Imagine that you’re applying for a mortgage and you have the option of choosing a payment plan. If you want to be debt-free, you might opt for a plan that covers the principal balance and any interest that you owe. On the other hand, if money is tight, you might decide to make the smallest possible payment toward your interest amount.
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Amortization: The Basics
If you’ve taken out a loan for a house or a car, you’ve probably come across an amortization schedule. In layman’s terms, amortization is simply the process of paying off debt over a period of time. And with most debts, you’ll have to pay your lender back the principal and interest.
Your loan principal is the total amount of money that you borrow. Once you start making payments, the term principal also refers to how many hundreds or thousands of dollars you still owe. That number doesn’t include interest, which is the extra money you pay your lender for the privilege of borrowing.
An amortization schedule gives you a breakdown of what you should pay each month in order to pay off your loan in full. For example, if you take out a $200,000 mortgage, your amortization schedule will show your beginning principal amount ($200,000), how much you’re expected to pay toward your principal and your interest and how much you’ll have left over if you make those payments on time.
Making minimum payments on your mortgage might work well for a while. But you might not be too pleased with yourself in the future if you have to deal with something called negative amortization.
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How Negative Amortization Works
As you send in checks to pay off your debt, you might think it’s safe to assume that your principal balance is going down month by month. In your mind, you may be picturing that huge $200,000 amount gradually dropping to $150,000 and $130,000 and so on.
What if your principal owed in fact grows, $200,000 to $250,000? That means that you’re dealing with negative amortization.
A closer look at your amortization schedule might reveal that the majority of your money seems to be going toward interest, especially if you’re not very far into your loan term. That’s normal. Eventually, your lender will apply more and more of your payments to your principal balance.
Hypothetically speaking, you may be scheduled to pay $550 for your first loan payment, with $420 going toward interest and $130 covering your principal amount. If funds in your household are running low and you pick a payment plan that lets you only pay $150, the remaining interest amount might be added to your principal. And that’s how you end up with more debt than you had originally.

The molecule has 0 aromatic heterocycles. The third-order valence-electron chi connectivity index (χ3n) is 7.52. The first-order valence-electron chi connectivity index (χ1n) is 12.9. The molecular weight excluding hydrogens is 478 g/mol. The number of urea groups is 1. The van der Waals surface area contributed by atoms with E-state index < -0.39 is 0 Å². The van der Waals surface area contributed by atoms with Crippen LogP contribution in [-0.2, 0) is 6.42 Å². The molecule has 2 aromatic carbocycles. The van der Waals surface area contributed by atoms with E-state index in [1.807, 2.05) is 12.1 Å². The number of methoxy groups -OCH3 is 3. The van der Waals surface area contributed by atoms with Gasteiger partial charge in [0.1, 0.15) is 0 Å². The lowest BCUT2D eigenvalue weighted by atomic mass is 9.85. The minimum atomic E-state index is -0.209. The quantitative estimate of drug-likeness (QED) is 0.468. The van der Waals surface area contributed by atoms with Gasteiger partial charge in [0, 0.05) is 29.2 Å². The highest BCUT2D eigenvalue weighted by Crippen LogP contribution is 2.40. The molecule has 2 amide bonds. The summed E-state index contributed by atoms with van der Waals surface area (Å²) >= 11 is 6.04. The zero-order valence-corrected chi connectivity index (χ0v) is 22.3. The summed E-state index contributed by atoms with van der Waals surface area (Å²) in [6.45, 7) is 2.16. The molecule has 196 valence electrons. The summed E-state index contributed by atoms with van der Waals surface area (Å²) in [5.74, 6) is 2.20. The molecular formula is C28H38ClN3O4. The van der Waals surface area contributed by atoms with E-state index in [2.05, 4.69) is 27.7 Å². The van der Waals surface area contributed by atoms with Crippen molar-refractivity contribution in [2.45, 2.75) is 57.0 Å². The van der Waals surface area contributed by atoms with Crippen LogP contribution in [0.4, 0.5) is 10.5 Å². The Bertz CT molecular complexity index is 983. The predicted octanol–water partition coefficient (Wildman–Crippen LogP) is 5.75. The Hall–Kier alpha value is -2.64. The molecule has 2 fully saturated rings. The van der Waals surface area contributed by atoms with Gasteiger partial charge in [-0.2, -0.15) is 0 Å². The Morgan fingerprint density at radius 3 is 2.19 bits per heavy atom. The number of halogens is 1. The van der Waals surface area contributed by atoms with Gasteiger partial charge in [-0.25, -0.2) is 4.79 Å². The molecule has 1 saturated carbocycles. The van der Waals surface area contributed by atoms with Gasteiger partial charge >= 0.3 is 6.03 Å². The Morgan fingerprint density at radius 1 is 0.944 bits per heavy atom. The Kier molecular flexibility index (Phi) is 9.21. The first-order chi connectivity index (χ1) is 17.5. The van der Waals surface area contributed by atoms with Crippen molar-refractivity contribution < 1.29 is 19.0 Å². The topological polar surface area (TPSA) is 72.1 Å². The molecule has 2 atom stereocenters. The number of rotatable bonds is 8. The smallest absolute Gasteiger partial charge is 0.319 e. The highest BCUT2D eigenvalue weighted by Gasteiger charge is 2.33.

So negative amortization happens whenever your principal goes up as a result of not paying all of your interest.
Related Article: What Is an Amortizing Loan?
Negative Amortization Mortgage Loans
Some mortgages fall into the category of negative amortization loans. Graduated payment mortgages initially come with low payments that get more expensive year after year until you’re paying interest at a higher fixed rate. Payment-option adjustable-rate mortgages let you choose the payment plan that works best for you, whether that’s paying the principal and the interest or just the interest by itself.
Negative amortization mortgage loans generally give you the opportunity to make small contributions below the suggested interest and principal payment amounts. This feature might be helpful for first-time homebuyers, people looking to stay in their home temporarily and others who don’t have enough money socked away to keep up with the amortization schedules created for their mortgages. It also allows people to buy homes that they want but can’t afford, believing they’ll be able to pay for them when they have higher salaries.
Those lower monthly payments can turn into a major migraine, however, if your unpaid loan amount gets so big that your term is extended and you’re faced with an unbearable amount of new interest piled on top of old interest. You’re then putting yourself at risk of foreclosure and jeopardizing your credit score if you can’t pay your lender back.
With most loans, you reduce your outstanding principal balance as time goes on. Yet with negative amortization loans, you ultimately owe your lender more money than you borrowed in the first place. While you might be able to settle for lower payments in the short-term, you may be shocked by the amount that comes due in the long run.
Taking the time to read your loan terms carefully is one of the most important things you can do as a borrower. That way you’re aware of your lender’s expectations and you can prepare yourself to make those higher mortgage payments years down the line.
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